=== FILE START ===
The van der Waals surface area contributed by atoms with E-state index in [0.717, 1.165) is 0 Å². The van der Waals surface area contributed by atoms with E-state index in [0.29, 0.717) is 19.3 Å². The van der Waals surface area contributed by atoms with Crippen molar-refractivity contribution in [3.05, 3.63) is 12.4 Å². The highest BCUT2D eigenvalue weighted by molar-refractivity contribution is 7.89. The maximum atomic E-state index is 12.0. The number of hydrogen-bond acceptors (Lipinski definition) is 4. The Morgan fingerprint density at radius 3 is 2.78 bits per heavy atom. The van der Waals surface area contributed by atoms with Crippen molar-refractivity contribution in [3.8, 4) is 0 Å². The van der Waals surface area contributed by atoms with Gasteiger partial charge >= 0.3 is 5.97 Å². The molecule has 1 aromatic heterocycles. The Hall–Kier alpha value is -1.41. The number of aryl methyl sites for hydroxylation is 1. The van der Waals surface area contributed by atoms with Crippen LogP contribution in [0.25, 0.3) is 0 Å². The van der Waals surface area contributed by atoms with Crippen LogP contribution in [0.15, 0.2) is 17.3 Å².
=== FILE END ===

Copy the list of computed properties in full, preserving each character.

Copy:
The van der Waals surface area contributed by atoms with E-state index in [0.717, 1.165) is 0 Å². The van der Waals surface area contributed by atoms with E-state index in [0.29, 0.717) is 19.3 Å². The van der Waals surface area contributed by atoms with Crippen molar-refractivity contribution in [3.05, 3.63) is 12.4 Å². The highest BCUT2D eigenvalue weighted by molar-refractivity contribution is 7.89. The maximum atomic E-state index is 12.0. The number of hydrogen-bond acceptors (Lipinski definition) is 4. The Morgan fingerprint density at radius 3 is 2.78 bits per heavy atom. The van der Waals surface area contributed by atoms with Crippen molar-refractivity contribution in [3.8, 4) is 0 Å². The van der Waals surface area contributed by atoms with Gasteiger partial charge >= 0.3 is 5.97 Å². The molecule has 1 aromatic heterocycles. The Hall–Kier alpha value is -1.41. The number of aryl methyl sites for hydroxylation is 1. The van der Waals surface area contributed by atoms with Crippen LogP contribution in [0.25, 0.3) is 0 Å². The van der Waals surface area contributed by atoms with Crippen LogP contribution in [0.15, 0.2) is 17.3 Å².